Anna Kennedy Online – Autism Awareness Charity

Mental health awareness week – an article by Mala Thapar

It is Mental health awareness week 2022 – the theme for this year is “loneliness”. This article is to share concerns with the hope that this will comfort and encourage you to share your story as it could empower and benefit others.

I have been part of Anna Kennedy Online since 2012, recently the role of a culture campaign and communications officer for the charity. In April 2021, I attended an event about racism in SEND hosted by U21. Click here to read this. I spoke about lived-in experiences based upon racism within SEND.

For me, racism was finally on the agenda after the torrid murder of George Floyd. It was shocking witnessing comments from people whom I considered friends from inner circles when trying to have that “difficult conversation”. Subsequently, this led to a very lonely time in ways that I never imagined. Then the racist abuse aimed at the three English players who missed penalty kicks during the world cup was unforgivable.

Concurrently, I was fighting for my son’s educational rights. Thankfully, I had close and supportive friends and expressed my disappointment and shared my change of direction to avoid further offence after being made to feel like an outsider. I began networking with new people in safer spaces, and meeting like-minded people reinforced that I was not alone anymore.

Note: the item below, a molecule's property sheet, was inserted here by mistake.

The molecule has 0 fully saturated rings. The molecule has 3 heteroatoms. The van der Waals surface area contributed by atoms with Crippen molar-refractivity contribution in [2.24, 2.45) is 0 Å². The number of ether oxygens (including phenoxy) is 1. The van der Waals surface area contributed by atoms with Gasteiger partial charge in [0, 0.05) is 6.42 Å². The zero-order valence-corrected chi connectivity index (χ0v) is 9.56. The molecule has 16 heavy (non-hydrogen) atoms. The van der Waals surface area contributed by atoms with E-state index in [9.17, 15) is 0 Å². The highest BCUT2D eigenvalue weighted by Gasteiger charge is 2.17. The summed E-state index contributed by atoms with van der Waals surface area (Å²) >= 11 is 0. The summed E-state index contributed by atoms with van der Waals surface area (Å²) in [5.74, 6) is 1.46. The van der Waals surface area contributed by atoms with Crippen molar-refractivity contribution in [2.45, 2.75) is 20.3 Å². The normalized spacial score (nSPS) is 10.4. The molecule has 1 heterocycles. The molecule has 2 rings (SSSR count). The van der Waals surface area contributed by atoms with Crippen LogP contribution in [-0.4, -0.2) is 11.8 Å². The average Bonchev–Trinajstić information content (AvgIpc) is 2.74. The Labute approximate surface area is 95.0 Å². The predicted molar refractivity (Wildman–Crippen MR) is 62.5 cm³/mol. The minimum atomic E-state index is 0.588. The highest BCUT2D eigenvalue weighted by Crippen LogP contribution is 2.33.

Throughout many years, not much has changed. There have been countless examples of racism in the media, Seni and recently Child Q, which was despicable.

When you are a parent of a disabled child or young adult, you are already facing discriminative barriers; however, when you are from a different background, the discrimination is intolerable.

Parents regularly experience unconscious bias and are accused of being “aggressive”, with no understanding of cultural differences and no interest in learning why this exists among black and brown families. Microaggressions entwined with gaslighting are sadly part of everyday life when they should not be.

“The right support, right place, and right time”

Special Need Jungle published: The casual bias and daily discrimination faced by disabled children and their families from ethnic and marginalised communities. The content is accurate and shared with the DfE before the SEND review publication click here to read this report. The DfE published: “SEND review: right support, right place, right time”. When is the “right support, right place, right time” for families from marginalised communities? Despite factual evidence shared beforehand.

Dr Anna Kennedy OBE has consistently said: “Why should children with Autism be treated like second class citizens,” which is a fact.

My message is: “Why should the global majority of people with Autism be treated like third-class citizens”?

Anna Kennedy Online have created a survey we must hear your views.

Please click here to complete this brief survey and share it with your friends and family.

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Culture CampaignMental health awareness week – Mala Thapar